Medics should ditch ties in a bid to combat hospital superbugs such as MRSA, doctors' leaders say.
Superbugs can be carried on ties, the BMA says
The British Medical Association has urged its members to shun the neckwear as they are rarely cleaned and could be a source of infections.
The report also said catheters and tubes could be a problem because they breached the body's natural defences.
Researchers called for less use of antibiotics and improved hygiene for patients, staff and visitors.
But the BMA said hygiene standards had been compromised as the number of cleaners in the NHS has fallen over the past 20 years from 100,000 to a low of 55,000 in 2003-4.
The report said reduced bed numbers and higher patient turnover to meet performance targets had also made good infection control more difficult.
It said the most important measure that could be taken was for patients, staff and visitors to clean their hands regularly.
Hospital infections are linked to the deaths of up to 5,000 people in the UK every year, and cost the NHS up to £1bn annually.
In England, the report said, 300,000 patients acquire infections in hospitals every year and at any given time some 9% of hospital patients are infected.
A 15% reduction in the incidence of hospital infections would free up around £150m a year for other NHS resources, the BMA said.
Dr Vivienne Nathanson, the BMA's head of ethics and science, said: "It is unlikely that any health service will ever be completely free of hospital infections but there is a lot more that doctors, nurses, cleaners, patients and their visitors could be doing to reduce infections spreading - the fact is around 15% to 30% are preventable.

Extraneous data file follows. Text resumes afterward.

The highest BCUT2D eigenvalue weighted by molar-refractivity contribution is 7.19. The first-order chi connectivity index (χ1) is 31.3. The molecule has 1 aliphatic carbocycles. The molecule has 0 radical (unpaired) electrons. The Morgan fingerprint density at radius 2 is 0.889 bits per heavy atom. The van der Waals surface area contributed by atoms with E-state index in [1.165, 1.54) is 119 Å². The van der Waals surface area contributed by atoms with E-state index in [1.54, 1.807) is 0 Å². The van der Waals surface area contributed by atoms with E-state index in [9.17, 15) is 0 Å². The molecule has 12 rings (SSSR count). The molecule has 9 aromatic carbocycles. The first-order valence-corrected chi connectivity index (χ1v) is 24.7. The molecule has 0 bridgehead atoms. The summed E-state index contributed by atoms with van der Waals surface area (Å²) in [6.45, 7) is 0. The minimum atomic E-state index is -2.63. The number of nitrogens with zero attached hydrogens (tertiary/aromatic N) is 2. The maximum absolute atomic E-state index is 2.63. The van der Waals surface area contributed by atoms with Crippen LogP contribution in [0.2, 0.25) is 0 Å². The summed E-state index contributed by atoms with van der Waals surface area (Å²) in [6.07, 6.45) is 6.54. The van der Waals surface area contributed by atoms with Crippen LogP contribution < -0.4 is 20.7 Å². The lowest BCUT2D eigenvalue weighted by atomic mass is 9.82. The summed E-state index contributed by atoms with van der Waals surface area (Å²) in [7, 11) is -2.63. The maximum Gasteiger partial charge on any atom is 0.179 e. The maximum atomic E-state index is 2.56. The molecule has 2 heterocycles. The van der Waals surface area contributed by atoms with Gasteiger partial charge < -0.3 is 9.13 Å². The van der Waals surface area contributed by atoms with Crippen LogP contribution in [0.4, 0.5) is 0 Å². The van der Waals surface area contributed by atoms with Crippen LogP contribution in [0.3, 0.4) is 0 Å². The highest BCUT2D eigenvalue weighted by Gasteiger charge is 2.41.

"A lot of the solutions like hand-washing may sound simple. While strict guidelines are in place about how health professionals need to wash their hands, there are barriers to compliance.
"One of the major barriers to doctors following these guidelines is time and the pressure to treat patients and meet targets.
"Another can be the layout of clinical areas and access to washing facilities."
Shadow Health Secretary Andrew Lansley said: "The level of healthcare associated infections is unacceptably high and the government have failed to curb the rising number of cases.
"Patient confidence in the NHS needs to be restored. But this can only happen if there are clear and workable guidelines for staff."
But Health Minister Jane Kennedy said reducing MRSA was one of the key priority for hospitals.
She highlighted the measures already taken to improve hospital cleanliness and the Health Bill going through Parliament, which includes plans for a hygiene code and tougher inspections to tackle infections.